What is Energy Harvesting

Conventional battery powered systems can be impractical, expensive, or have negative environmental impacts. Energy harvesting (EH) offers a potential solution to these problems. Through ambient sources such as solar, vibrational, thermal, and RF, self-sustaining IoT devices can be designed. These devices can be easily implemented in wearables, medical implants, and infrastructure. Companies such as TI and ADI have developed power management systems for EH and consumer products already exist. These products continue to increase in efficiency and practicality every year.  

Harvesting Method Power Density
Solar Cells 15mW/cm3
Piezoelectric 330uW/cm3
Vibration 116uW/cm3
Thermoelectric 40uW/cm3

Power Density of typical EH sources [1]

Numerous factors contribute to the development of EH technologies. Sophisticated converter topologies have allowed for low input voltages, such as those from a solar panel, to be boosted to desired levels with high efficiency and minimal circuit size. A model buck-boost circuit is shown in the figure below [2]. Harmonic motion from vibration energy sources can also be converted into usable DC efficiently through new rectifier topologies. One of the most difficult issues in energy harvesting engineering is accounting for the power fluctuations. For example, when the amount of sunlight on a solar panel changes, the load that gives the highest power transfer changes. To compensate for this, maximum power transfer (MPT) algorithms have been created to detect the optimal power point and adjust the load accordingly.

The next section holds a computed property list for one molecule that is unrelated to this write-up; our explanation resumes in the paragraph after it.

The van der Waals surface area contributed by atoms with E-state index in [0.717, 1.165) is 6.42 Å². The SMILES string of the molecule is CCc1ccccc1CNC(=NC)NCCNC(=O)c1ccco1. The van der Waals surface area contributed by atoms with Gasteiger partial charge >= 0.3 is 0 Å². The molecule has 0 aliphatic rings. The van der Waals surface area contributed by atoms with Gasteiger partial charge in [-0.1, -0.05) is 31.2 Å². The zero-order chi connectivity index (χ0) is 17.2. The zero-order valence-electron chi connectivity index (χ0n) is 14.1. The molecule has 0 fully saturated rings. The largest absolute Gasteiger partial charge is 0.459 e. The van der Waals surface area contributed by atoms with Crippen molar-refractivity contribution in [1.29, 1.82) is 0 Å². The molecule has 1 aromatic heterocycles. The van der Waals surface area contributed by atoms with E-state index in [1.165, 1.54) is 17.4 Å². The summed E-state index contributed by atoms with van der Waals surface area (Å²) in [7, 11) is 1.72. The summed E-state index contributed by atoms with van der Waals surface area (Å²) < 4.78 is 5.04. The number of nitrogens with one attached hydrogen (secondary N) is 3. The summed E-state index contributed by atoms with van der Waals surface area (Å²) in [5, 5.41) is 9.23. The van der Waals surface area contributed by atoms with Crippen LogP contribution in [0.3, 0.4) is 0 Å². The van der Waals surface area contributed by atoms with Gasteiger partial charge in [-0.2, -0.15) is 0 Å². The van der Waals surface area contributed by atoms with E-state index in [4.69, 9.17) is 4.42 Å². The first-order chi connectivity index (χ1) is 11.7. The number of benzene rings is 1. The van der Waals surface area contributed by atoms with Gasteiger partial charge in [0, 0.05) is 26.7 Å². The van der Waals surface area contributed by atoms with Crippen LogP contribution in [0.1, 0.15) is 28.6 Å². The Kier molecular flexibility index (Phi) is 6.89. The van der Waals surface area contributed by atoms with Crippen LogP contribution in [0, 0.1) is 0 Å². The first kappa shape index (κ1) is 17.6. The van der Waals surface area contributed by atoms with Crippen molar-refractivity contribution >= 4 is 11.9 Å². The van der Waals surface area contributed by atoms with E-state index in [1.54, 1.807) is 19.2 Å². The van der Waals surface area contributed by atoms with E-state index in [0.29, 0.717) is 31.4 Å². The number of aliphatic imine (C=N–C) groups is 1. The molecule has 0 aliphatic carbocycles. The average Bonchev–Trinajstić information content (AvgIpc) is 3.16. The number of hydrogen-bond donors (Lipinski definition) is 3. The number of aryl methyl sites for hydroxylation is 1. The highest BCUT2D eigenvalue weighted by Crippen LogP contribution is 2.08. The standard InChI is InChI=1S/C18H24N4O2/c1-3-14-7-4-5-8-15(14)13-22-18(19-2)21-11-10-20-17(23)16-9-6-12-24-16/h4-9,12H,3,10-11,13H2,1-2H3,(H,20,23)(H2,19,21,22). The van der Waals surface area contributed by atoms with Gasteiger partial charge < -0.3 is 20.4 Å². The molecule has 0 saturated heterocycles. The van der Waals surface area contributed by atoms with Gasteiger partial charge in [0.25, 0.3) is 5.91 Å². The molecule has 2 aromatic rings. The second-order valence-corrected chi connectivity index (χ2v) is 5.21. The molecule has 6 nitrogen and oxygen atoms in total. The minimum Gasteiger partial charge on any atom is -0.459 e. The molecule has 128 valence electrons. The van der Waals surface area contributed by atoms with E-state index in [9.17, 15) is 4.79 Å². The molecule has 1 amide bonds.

Buck Boost Converter – A Critical Component of Energy Harvesting Systems


[1] Sravanthi Chalasani and J. M. Conrad, “A survey of energy harvesting sources for embedded systems,” IEEE SoutheastCon 2008, Huntsville, AL, 2008, pp. 442-447.
[2] E. Lefeuvre, D. Audigier, C. Richard and D. Guyomar, “Buck-Boost Converter for Sensorless Power Optimization of Piezoelectric Energy Harvester,” in IEEE Transactions on Power Electronics, vol. 22, no. 5, pp. 2018-2025, Sept. 2007.

Author: Yasir Ahmed (aka John)

More than 20 years of experience in various organizations in Pakistan, the USA, and Europe. Worked as a Research Assistant within the Mobile and Portable Radio Group (MPRG) of Virginia Tech and was one of the first researchers to propose Space Time Block Codes for eight transmit antennas. The collaboration with MPRG continued even after graduating with an MSEE degree and has resulted in 12 research publications and a book on Wireless Communications. Worked for Qualcomm USA as an Engineer with the key role of performance and conformance testing of UMTS modems. Qualcomm is the inventor of CDMA technology and owns patents critical to the 4G and 5G standards.
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